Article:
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one dimensional barrier problem

I am reading an one-dimensional barrier problem. To evaluate the unknown constants $A,B,C,D$, the continuity of $\Psi(x)$ and $\frac{d\Psi}{dx}$ is used at $x=0$ where the potential has a discontinuity. I understand continuity of $\Psi$. But why is the derivative of $\Psi$ continuous at $x=0$? It has a step function which is not differentiable at $x=0$.

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If the potential at some point is continuous or has finite discontinuty then from the Schrodinger equation one can show that the derivative of $\psi$ at that point is continuous.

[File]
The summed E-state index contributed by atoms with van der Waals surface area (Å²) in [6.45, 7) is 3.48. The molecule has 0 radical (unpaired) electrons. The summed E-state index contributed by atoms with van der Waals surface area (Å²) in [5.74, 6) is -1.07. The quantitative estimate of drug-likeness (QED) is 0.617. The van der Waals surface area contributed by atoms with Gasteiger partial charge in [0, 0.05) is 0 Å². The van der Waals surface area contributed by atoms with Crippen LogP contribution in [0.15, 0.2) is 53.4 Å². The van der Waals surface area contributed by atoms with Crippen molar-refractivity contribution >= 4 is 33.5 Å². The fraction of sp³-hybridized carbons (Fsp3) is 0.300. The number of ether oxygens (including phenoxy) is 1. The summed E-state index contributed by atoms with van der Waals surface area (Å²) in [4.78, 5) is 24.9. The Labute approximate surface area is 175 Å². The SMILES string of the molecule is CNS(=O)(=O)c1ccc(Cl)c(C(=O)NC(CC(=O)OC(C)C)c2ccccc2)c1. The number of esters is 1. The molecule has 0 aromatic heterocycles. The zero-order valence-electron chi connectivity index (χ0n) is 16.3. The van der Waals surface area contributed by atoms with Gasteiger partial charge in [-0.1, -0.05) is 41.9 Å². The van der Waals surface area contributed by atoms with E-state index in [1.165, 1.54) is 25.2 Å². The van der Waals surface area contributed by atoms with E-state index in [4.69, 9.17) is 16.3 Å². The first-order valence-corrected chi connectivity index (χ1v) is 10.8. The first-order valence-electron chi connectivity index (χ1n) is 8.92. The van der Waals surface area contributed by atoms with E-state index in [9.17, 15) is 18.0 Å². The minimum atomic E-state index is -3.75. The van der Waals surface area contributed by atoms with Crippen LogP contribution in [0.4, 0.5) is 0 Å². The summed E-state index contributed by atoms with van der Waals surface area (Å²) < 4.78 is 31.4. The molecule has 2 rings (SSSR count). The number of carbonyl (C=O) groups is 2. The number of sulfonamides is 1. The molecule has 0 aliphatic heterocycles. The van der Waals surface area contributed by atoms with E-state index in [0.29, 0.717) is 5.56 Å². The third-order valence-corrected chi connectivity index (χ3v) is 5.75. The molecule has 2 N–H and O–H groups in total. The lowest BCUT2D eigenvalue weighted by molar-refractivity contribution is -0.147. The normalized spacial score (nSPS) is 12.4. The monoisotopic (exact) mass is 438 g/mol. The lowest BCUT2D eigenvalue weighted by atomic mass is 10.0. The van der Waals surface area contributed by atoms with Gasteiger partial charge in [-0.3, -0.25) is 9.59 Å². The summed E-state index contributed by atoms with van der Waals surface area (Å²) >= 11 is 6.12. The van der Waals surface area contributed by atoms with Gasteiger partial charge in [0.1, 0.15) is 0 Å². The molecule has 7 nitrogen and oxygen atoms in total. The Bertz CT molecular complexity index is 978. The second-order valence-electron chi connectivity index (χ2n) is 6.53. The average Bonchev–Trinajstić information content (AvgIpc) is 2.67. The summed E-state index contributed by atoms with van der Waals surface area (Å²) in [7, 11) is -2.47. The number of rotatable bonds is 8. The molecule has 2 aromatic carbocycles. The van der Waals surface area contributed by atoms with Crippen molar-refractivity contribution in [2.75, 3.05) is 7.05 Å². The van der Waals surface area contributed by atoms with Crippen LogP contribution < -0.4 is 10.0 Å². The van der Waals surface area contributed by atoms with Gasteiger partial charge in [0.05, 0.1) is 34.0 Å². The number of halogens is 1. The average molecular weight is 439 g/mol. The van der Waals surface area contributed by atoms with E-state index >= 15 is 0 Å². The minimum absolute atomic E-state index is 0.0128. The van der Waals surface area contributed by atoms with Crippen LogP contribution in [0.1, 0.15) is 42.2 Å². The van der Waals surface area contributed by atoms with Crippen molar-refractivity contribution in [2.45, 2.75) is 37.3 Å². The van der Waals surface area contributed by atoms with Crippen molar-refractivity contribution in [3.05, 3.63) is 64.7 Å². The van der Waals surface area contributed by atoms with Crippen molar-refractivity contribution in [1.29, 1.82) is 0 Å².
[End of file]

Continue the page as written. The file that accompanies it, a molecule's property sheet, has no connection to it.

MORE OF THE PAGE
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  • $\begingroup$ But it will cause infinite gradient. Which is a voilation of differentiation. $\endgroup$ Jun 26 '17 at 12:19
  • $\begingroup$ @PrashantJoshi Intuitions always don't work. Please look at the proof in Griffith's book on quantum mechanics (2nd edition, page 83, Eqn. 2.121) for a mathematical proof of this. $\endgroup$
    – SRS
    Jun 26 '17 at 14:56
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The short answer is that the first derivative of the wavefunction must be continuous in order for you to take the second derivative of the wavefunction. (Recall that the time independent, non-relativistic Schrödinger Equation involves two spatial derivatives.)

(I wrote the above because the links listed in the comments are nice and useful, but also very detailed; the above is a nice, non-rigorous physics-y argument that I believe captures the relevant point.)

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